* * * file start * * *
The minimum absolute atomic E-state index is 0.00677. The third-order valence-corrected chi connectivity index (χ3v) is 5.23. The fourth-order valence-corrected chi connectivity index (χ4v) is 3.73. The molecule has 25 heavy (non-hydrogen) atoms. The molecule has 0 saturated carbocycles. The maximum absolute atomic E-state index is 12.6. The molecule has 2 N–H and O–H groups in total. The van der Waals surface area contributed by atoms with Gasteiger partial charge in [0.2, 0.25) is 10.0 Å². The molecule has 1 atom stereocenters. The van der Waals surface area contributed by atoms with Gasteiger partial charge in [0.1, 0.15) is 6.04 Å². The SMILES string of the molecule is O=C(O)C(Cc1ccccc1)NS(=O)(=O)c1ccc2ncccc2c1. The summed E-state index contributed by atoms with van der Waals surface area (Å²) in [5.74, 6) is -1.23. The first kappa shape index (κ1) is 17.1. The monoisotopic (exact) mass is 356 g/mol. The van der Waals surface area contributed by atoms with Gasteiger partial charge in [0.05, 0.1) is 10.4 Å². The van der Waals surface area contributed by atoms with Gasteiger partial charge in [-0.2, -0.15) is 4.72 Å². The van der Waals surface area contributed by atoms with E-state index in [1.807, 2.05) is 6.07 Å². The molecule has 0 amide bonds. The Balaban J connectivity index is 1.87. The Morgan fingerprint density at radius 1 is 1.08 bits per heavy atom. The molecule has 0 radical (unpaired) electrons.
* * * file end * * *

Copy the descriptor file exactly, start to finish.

The minimum absolute atomic E-state index is 0.00677. The third-order valence-corrected chi connectivity index (χ3v) is 5.23. The fourth-order valence-corrected chi connectivity index (χ4v) is 3.73. The molecule has 25 heavy (non-hydrogen) atoms. The molecule has 0 saturated carbocycles. The maximum absolute atomic E-state index is 12.6. The molecule has 2 N–H and O–H groups in total. The van der Waals surface area contributed by atoms with Gasteiger partial charge in [0.2, 0.25) is 10.0 Å². The molecule has 1 atom stereocenters. The van der Waals surface area contributed by atoms with Gasteiger partial charge in [0.1, 0.15) is 6.04 Å². The SMILES string of the molecule is O=C(O)C(Cc1ccccc1)NS(=O)(=O)c1ccc2ncccc2c1. The summed E-state index contributed by atoms with van der Waals surface area (Å²) in [5.74, 6) is -1.23. The first kappa shape index (κ1) is 17.1. The monoisotopic (exact) mass is 356 g/mol. The van der Waals surface area contributed by atoms with Gasteiger partial charge in [0.05, 0.1) is 10.4 Å². The van der Waals surface area contributed by atoms with Gasteiger partial charge in [-0.2, -0.15) is 4.72 Å². The van der Waals surface area contributed by atoms with E-state index in [1.807, 2.05) is 6.07 Å². The molecule has 0 amide bonds. The Balaban J connectivity index is 1.87. The Morgan fingerprint density at radius 1 is 1.08 bits per heavy atom. The molecule has 0 radical (unpaired) electrons.